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Ukrainegate Risks Handing Trump Another Gift

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An impeachment inquiry is supposed to be captivating, but Ukrainegate, so far, is murky and convoluted. One problem is the lack of suspense: Whatever they may uncover about President Donald Trump’s efforts to pressure Ukraine, a House Democratic vote to impeach him is a foregone conclusion. Then there is the secrecy: The testimony has been conducted behind closed doors, depriving Democrats (and cable news networks) of riveting, dramatic moments, as well as the public of the opportunity to weigh the full evidence for themselves.

Representative Adam Schiff, leader of the Democratsimpeachment effort, has just vowed to start holding his proceedings in public. But it is unclear if a public hearing will surmount another obstacle: For all of the initial talk of a simple, open-and-shut case, the Ukrainegate scandal is difficult to follow and open to interpretation.

A case in point is Thursday’s apparent bombshell comments by acting White House Chief of Staff Mick Mulvaney. The prevailing narrative is that Mulvaney admitted to a “quid pro quo” wherein Trump suspended US military aid in order to coerce Kiev to investigate Trump’s bizarre theory about a DNC server. But that conclusion not only requires adopting a whole new narrative—it was a coerced Biden investigation, after all, that we are supposed to be concerned about—but taking a long answer by Mulvaney and isolating a small fragment. Asked why the Trump withheld nearly $400 million in military aid to Ukraine, Mulvaney first claimed that it was primarily due to Trump’s concerns about corruption in Ukraine and insufficient financial support to Kiev from European allies.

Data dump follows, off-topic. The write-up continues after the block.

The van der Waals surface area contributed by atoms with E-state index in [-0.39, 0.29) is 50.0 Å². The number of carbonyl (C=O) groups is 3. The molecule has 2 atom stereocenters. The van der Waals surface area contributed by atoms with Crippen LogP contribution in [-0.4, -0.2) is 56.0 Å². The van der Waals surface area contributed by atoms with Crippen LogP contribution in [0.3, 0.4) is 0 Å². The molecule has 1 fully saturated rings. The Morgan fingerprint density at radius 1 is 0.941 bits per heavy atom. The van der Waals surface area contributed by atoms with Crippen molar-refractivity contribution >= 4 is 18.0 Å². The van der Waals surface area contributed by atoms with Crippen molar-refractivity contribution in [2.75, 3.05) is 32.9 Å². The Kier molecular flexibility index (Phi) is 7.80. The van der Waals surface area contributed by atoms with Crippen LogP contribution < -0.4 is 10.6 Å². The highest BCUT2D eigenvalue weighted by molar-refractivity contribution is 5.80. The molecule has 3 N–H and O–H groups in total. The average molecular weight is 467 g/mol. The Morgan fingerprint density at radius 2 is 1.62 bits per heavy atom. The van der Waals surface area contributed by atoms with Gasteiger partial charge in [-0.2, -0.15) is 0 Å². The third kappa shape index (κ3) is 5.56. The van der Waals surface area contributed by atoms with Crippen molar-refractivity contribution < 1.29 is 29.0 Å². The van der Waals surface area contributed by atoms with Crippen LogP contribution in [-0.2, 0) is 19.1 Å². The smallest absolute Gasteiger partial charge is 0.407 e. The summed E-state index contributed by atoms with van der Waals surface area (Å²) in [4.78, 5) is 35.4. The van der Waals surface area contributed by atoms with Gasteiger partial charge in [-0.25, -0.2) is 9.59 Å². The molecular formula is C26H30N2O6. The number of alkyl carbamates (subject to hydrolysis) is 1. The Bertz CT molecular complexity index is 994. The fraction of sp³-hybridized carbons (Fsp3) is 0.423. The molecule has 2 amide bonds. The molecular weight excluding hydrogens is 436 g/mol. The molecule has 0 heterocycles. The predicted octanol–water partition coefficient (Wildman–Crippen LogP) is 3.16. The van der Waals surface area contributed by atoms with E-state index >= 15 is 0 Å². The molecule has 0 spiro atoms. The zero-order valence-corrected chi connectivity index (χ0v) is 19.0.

According to Mulvaney, “those were the driving factors.” He then continued: “Did [Trump] also mention to me in the past the corruption related to the DNC server? Absolutely. No question about that. But that’s it. And that’s why we held up the money.”

It is clear from that passage that Mulvaney is claiming that the “driving factors” were not what we are told he admitted to—the DNC server, which only got a “mention” from Trump “in the past.” Perhaps Mulvaney is lying—something we can never put past this (or any) White House. But that possibility does not justify erroneous characterizations of what he actually said.  

Mulvaney also drew a distinction between Trump’s efforts to obtain Ukrainian assistance with an investigation into alleged Ukrainian meddling in 2016, and an investigation into alleged corruption by the Bidens. That is a fair distinction. Although we can confidently dismiss Trump’s incoherent server theory, Ukrainians did meddle in the 2016 race with the aiming of hurting Trump’s candidacy; at the time, they even bragged about it. As the Justice Department now reviews Russiagate’s origins, it is not unreasonable for Trump to request Ukraine’s assistance with potential questions about that 2016 meddling. Nor would it be unprecedented to withhold US aid in order to compel Ukraine’s cooperation. That was, after all, the exact tactic that Joe Biden pulled to force the firing of an allegedly corrupt Ukrainian prosecutor in 2014.





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